A Colonial Thanksgiving Menu Inspired By the Foods the Pilgrims Ate
There's turkey, corn, cranberries, and a feast of other native ingredients.
Most of us have vague memories of elementary school lessons about Colonial Thanksgiving celebrations that probably involved pilgrim hats made from construction paper. Perhaps it's time for a quick refresher?!
The feast considered to be the first Thanksgiving took place in the Plymouth colony in 1621. It was referred to at the time as "The Harvest Celebration of 1621" rather than "Thanksgiving," although regular feasts of thanksgiving were held throughout the Colonial era. (Thanksgiving wasn't declared a national holiday until 1863, in the midst of the Civil War.) The 1621 celebration took place after the Pilgrims had weathered their first brutal winter in the New World, followed by their first successful planting and harvest seasons.
Squanto, a member of the Pawtuxet tribe who had been kidnapped by an English sea captain and sold into slavery as a child-and as a result, spoke English- was one of the first Native Americans the members of the Plymouth colony encountered. He helped save the Pilgrims' lives by teaching them how to plant native crops-including corn and squash-as well as how to fish in the bay and how to tap maple trees for their sweet sap. Squanto also helped the Pilgrims forge an alliance with the nearby Wampanoag tribe.
The menu at the first Thanksgiving celebration between the Pilgrims and the Wampanoag likely consisted of wild game (venison, goose, duck, pigeon, and turkey), seafood (mussels, clams, oysters, lobsters, bass, and eels), and a combination of wild and cultivated crops including chestnuts, walnuts, squash, beans, and dishes made from dried corn.
Over the decades the Colonies grew and expanded with the continued arrival of settlers from England, Sweden, the Netherlands, and Germany. The combination of treasured traditions and ingredients from their native lands, combined with indigenous game and new crops that thrived in the regions gave rise to new food traditions.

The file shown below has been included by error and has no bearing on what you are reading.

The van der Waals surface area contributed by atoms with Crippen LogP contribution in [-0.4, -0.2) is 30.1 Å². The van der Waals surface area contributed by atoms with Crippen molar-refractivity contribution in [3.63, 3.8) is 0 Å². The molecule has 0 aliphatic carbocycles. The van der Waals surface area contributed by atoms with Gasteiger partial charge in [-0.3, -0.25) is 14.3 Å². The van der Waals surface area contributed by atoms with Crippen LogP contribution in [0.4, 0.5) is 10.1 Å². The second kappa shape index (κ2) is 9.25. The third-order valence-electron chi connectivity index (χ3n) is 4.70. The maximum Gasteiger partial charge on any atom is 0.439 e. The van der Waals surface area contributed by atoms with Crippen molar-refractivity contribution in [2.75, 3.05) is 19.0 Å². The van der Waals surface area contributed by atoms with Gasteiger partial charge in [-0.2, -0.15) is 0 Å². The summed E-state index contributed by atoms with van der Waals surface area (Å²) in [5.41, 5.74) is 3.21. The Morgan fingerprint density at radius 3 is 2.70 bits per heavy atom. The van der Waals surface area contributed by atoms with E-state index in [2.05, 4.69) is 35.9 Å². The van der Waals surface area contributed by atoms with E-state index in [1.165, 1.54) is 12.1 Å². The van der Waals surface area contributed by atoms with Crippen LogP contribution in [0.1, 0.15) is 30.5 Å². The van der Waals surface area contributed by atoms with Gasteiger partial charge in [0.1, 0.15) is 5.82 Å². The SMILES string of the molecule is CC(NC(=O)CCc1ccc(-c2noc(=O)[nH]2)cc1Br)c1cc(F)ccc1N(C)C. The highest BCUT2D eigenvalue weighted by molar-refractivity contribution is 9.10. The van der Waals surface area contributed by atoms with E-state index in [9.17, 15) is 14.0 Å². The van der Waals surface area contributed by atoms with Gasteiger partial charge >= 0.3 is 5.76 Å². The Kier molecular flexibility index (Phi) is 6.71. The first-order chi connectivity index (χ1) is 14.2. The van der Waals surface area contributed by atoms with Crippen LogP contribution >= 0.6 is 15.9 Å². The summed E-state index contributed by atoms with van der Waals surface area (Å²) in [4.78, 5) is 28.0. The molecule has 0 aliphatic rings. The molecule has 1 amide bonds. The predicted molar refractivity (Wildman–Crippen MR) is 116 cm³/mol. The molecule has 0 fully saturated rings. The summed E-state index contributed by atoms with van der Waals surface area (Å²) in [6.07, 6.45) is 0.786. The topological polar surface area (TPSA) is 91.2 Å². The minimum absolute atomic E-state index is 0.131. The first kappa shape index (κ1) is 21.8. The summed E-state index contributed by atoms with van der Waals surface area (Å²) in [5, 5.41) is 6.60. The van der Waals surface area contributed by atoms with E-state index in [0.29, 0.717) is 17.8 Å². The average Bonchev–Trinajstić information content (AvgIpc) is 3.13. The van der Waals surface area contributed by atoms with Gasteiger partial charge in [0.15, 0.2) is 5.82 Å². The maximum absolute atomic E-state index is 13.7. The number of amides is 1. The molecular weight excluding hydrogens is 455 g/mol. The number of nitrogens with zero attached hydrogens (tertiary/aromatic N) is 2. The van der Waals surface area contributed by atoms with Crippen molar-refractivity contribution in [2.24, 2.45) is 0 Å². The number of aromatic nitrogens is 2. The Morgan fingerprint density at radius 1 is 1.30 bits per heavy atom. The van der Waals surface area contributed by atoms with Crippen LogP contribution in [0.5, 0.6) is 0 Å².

We crafted a Colonial-inspired Thanksgiving menu that weaves together all these ingredients and traditions into a true feast.
MAIN: MAPLE-GLAZED TURKEY WITH GRAVY
Once the colonies were more established, they were able to import cane sugar, but the more plentiful, locally available sweetener was maple syrup. In this Thanksgiving centerpiece, the maple syrup is boiled down to make a sweet, crunchy crust that's totally irresistible.
SIDE: CREAMED GREENS WITH CHESTNUTS
Kale, Swiss chard and collard greens are the kind of hearty greens that grew well in the New World and would have appeared in Colonial gardens. Chestnuts could be harvested in the woods and stored throughout the winter.
BREAD: SAGE AND HONEY SKILLET CORNBREAD
Since corn was one of the first crops the settlers learned how to grow (thanks to Squanto and the Wampanoag tribe), cornmeal was a diet staple, used for making johnnycakes, porridges, and more. The difficulty of growing wheat in the northern colonies meant that other breads were a rare luxury, but there was always cornbread.
SIDE: SMASHED ROOT VEGETABLES AND CARAMELIZED LEEKS
Potatoes were relatively new to the Colonists, but turnips and parsnips were garden staples. All three of these root vegetables were hardy storage crops that could be stocked away in the root cellar to sustain a family for a long fall and winter.
SIDE: ROASTED DELICATA SQUASHES AND LADY APPLES
In colonial days, "pumpkin" (actually, "pompion" or "pompkin") was the catch-all word for squashes of all sorts. In this sweet and savory side dish, the "pompions" are in the form of pretty Delicata squashes. The savory kick comes from slab bacon, a tribute to the fact that pigs thrived in the New World and pork was a central part of Colonists' diets.